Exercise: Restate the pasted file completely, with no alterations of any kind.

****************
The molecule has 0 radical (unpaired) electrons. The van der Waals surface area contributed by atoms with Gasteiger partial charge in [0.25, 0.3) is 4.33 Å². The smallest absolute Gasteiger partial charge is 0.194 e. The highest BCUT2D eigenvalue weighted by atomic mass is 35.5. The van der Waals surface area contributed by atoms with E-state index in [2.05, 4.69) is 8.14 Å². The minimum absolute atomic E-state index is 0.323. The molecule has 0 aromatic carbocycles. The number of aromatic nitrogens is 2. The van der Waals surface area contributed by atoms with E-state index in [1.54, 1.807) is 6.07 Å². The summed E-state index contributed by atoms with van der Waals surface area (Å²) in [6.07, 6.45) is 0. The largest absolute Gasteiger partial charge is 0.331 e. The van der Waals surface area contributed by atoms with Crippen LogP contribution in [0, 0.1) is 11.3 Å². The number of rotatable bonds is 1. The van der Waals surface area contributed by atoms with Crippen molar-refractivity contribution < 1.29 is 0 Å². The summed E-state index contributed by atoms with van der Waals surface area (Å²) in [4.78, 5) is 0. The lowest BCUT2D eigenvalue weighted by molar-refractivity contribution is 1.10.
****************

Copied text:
The molecule has 0 radical (unpaired) electrons. The van der Waals surface area contributed by atoms with Gasteiger partial charge in [0.25, 0.3) is 4.33 Å². The smallest absolute Gasteiger partial charge is 0.194 e. The highest BCUT2D eigenvalue weighted by atomic mass is 35.5. The van der Waals surface area contributed by atoms with E-state index in [2.05, 4.69) is 8.14 Å². The minimum absolute atomic E-state index is 0.323. The molecule has 0 aromatic carbocycles. The number of aromatic nitrogens is 2. The van der Waals surface area contributed by atoms with E-state index in [1.54, 1.807) is 6.07 Å². The summed E-state index contributed by atoms with van der Waals surface area (Å²) in [6.07, 6.45) is 0. The largest absolute Gasteiger partial charge is 0.331 e. The van der Waals surface area contributed by atoms with Crippen LogP contribution in [0, 0.1) is 11.3 Å². The number of rotatable bonds is 1. The van der Waals surface area contributed by atoms with Crippen molar-refractivity contribution < 1.29 is 0 Å². The summed E-state index contributed by atoms with van der Waals surface area (Å²) in [4.78, 5) is 0. The lowest BCUT2D eigenvalue weighted by molar-refractivity contribution is 1.10.